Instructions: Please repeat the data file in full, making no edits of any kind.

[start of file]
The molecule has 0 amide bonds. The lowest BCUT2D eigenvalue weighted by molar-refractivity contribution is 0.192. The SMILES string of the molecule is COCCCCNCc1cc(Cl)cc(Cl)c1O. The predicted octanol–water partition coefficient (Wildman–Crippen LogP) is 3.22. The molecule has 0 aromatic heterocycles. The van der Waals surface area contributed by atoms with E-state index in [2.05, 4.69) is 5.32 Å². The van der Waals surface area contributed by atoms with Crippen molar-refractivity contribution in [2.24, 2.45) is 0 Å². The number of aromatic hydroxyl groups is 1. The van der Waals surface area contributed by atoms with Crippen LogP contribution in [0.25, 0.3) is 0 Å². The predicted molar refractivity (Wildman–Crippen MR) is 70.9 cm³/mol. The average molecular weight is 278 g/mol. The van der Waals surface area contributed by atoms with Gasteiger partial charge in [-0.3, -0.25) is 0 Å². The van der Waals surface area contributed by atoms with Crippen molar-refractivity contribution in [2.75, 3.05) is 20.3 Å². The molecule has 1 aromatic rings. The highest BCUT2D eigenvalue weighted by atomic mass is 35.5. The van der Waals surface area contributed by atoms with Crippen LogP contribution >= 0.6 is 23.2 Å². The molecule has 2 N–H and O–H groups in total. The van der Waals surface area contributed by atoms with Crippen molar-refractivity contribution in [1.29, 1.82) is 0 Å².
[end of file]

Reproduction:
The molecule has 0 amide bonds. The lowest BCUT2D eigenvalue weighted by molar-refractivity contribution is 0.192. The SMILES string of the molecule is COCCCCNCc1cc(Cl)cc(Cl)c1O. The predicted octanol–water partition coefficient (Wildman–Crippen LogP) is 3.22. The molecule has 0 aromatic heterocycles. The van der Waals surface area contributed by atoms with E-state index in [2.05, 4.69) is 5.32 Å². The van der Waals surface area contributed by atoms with Crippen molar-refractivity contribution in [2.24, 2.45) is 0 Å². The number of aromatic hydroxyl groups is 1. The van der Waals surface area contributed by atoms with Crippen LogP contribution in [0.25, 0.3) is 0 Å². The predicted molar refractivity (Wildman–Crippen MR) is 70.9 cm³/mol. The average molecular weight is 278 g/mol. The van der Waals surface area contributed by atoms with Gasteiger partial charge in [-0.3, -0.25) is 0 Å². The van der Waals surface area contributed by atoms with Crippen molar-refractivity contribution in [2.75, 3.05) is 20.3 Å². The molecule has 1 aromatic rings. The highest BCUT2D eigenvalue weighted by atomic mass is 35.5. The van der Waals surface area contributed by atoms with Crippen LogP contribution >= 0.6 is 23.2 Å². The molecule has 2 N–H and O–H groups in total. The van der Waals surface area contributed by atoms with Crippen molar-refractivity contribution in [1.29, 1.82) is 0 Å².